Robb Earls, one of the founding figures of Nashville’s new-wave rock scene of the 1980s, has died at age 69.
A vocalist, songwriter and synthesizer performer, Earls led the acclaimed techno-pop bands Factual, Warm Dark Pocket, Big Bong Theory and This Midnight Stream. He was also active as a producer/engineer for David Olney, Lambchop, Webb Wilder and many others.
Born Robert W. Earls Jr., the pop/rock pioneer was a Nashville native who came of age musically at the nightclub Phranks ‘N’ Steins (1909 West End Avenue, the basement of where the St. Mary’s Bookstore is today). During the venue’s heyday in 1979-80, the punk, new-wave and techno-pop scenes in Music City were born. Early Nashville modern-rock acts during this era included Cloverbottom, File 13, The Ratz and Committee for Public Safety.
After a brief stint in the group Actuel, Robb Earls formed Factual in early 1981 with drummer Bone Brown, bassist Johnny Hollywood and guitarist Skot Nelson. Unlike most studio synth acts, Factual was equally potent as a live band.
The group swiftly grew from being a Nashville club attraction to a touring as a popular phenomenon in Atlanta, Louisville, Chapel Hill, Philadelphia, Washington D.C., Indianapolis, Athens, Raleigh, Memphis, Birmingham and Chicago. It eventually scored a showcase at the famed Danceteria in New York City.
Factual made its disc debut with tracks on the local-rock compilations Never In Nashville (1981) and The London Side of Nashville (1982). In the summer of 1982, it issued its debut single “Think to the Beat” / “Your Way” on red vinyl. Reviewers favorably compared the band to Joy Division, Ultravox and Human League. The sound was catchy and highly danceable, yet shot through with socially conscious lyrics.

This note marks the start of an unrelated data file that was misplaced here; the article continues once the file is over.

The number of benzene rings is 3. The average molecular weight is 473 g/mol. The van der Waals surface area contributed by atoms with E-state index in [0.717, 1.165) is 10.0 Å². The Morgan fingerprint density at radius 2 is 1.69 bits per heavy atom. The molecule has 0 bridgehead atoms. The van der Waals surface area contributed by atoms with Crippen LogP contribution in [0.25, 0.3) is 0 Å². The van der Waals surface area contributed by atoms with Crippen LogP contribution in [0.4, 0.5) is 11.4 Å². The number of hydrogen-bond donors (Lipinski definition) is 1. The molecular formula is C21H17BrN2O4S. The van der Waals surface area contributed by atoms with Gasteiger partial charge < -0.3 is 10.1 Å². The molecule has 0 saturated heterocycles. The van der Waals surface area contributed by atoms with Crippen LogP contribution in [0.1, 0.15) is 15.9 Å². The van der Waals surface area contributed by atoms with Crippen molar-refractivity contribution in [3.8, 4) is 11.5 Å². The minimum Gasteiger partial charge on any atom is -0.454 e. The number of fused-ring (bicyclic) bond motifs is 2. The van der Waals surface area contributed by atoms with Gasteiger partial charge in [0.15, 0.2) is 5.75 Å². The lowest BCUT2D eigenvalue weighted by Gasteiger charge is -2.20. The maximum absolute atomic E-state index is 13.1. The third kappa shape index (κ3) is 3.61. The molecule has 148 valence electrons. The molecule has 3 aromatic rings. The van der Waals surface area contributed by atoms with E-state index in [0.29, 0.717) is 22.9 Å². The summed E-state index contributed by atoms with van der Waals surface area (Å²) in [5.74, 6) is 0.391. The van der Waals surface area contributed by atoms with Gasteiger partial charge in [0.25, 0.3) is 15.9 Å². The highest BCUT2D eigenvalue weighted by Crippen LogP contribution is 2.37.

In 1983 came a blue-vinyl, four-song, mini-LP, which was also favorably reviewed. Factual headlined that fall at the Nashville Music Association’s multi-act extravaganza at Municipal Auditorium called Entertainment Expo.
Robb Earls next formed Warm Dark Pocket with vocalist and synth player Marilyn Blair. The act issued a four-song, techno-pop mini-LP in 1986. Following that, Big Bong Theory was his experiment in psychedelic rock.
Since the 1990s, Robb Earls had been working as the Sound Vortex studio owner, as well as an engineer and producer. In addition to Olney, Wilder and Lambchop, he worked with DeGarmo & Key, Bonepony, Tom House, Doug Hoekstra, Jet Black Factory, Clockhammer, Paul K., Silvain Vanot, Tom Ovans, Dessau and more, including a number of European artists.
While working on a solo project, Earls discovered the work of Nashville rock songwriter Carole Edwards. The two formed This Midnight Stream and issued a full-length, dance-pop CD titled Cinematic in 2001. He was a strong advocate of the Nashville independent-music community by then and remained so thereafter.
Robb Earls died on March 11. He is survived by children Emily and Edwin, sister Karallyn Earls Streit and six cousins. A Celebration of Life will be held at a future date. Condolences may be offered online here.
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